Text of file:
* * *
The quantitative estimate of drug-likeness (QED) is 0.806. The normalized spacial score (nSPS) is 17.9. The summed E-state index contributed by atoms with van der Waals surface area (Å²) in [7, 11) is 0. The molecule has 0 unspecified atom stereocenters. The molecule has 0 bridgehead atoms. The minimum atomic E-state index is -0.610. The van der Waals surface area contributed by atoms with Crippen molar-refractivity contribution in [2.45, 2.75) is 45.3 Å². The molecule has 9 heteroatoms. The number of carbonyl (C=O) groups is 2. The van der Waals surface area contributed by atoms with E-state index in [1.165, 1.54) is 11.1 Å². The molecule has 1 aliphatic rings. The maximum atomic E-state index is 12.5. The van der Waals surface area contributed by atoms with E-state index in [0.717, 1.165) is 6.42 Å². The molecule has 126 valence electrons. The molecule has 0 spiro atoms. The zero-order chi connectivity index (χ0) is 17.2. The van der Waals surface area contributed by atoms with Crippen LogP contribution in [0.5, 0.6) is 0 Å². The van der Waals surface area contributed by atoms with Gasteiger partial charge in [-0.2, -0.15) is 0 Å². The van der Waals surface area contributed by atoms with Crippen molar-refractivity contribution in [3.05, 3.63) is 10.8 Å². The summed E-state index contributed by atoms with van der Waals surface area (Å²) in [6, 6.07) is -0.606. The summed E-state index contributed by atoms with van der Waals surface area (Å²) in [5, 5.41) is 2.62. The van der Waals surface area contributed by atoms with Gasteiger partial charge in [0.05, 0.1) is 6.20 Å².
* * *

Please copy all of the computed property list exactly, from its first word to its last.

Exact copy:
The quantitative estimate of drug-likeness (QED) is 0.806. The normalized spacial score (nSPS) is 17.9. The summed E-state index contributed by atoms with van der Waals surface area (Å²) in [7, 11) is 0. The molecule has 0 unspecified atom stereocenters. The molecule has 0 bridgehead atoms. The minimum atomic E-state index is -0.610. The van der Waals surface area contributed by atoms with Crippen molar-refractivity contribution in [2.45, 2.75) is 45.3 Å². The molecule has 9 heteroatoms. The number of carbonyl (C=O) groups is 2. The van der Waals surface area contributed by atoms with E-state index in [1.165, 1.54) is 11.1 Å². The molecule has 1 aliphatic rings. The maximum atomic E-state index is 12.5. The van der Waals surface area contributed by atoms with E-state index in [0.717, 1.165) is 6.42 Å². The molecule has 126 valence electrons. The molecule has 0 spiro atoms. The zero-order chi connectivity index (χ0) is 17.2. The van der Waals surface area contributed by atoms with Crippen LogP contribution in [0.5, 0.6) is 0 Å². The van der Waals surface area contributed by atoms with Gasteiger partial charge in [-0.2, -0.15) is 0 Å². The van der Waals surface area contributed by atoms with Crippen molar-refractivity contribution in [3.05, 3.63) is 10.8 Å². The summed E-state index contributed by atoms with van der Waals surface area (Å²) in [6, 6.07) is -0.606. The summed E-state index contributed by atoms with van der Waals surface area (Å²) in [5, 5.41) is 2.62. The van der Waals surface area contributed by atoms with Gasteiger partial charge in [0.05, 0.1) is 6.20 Å².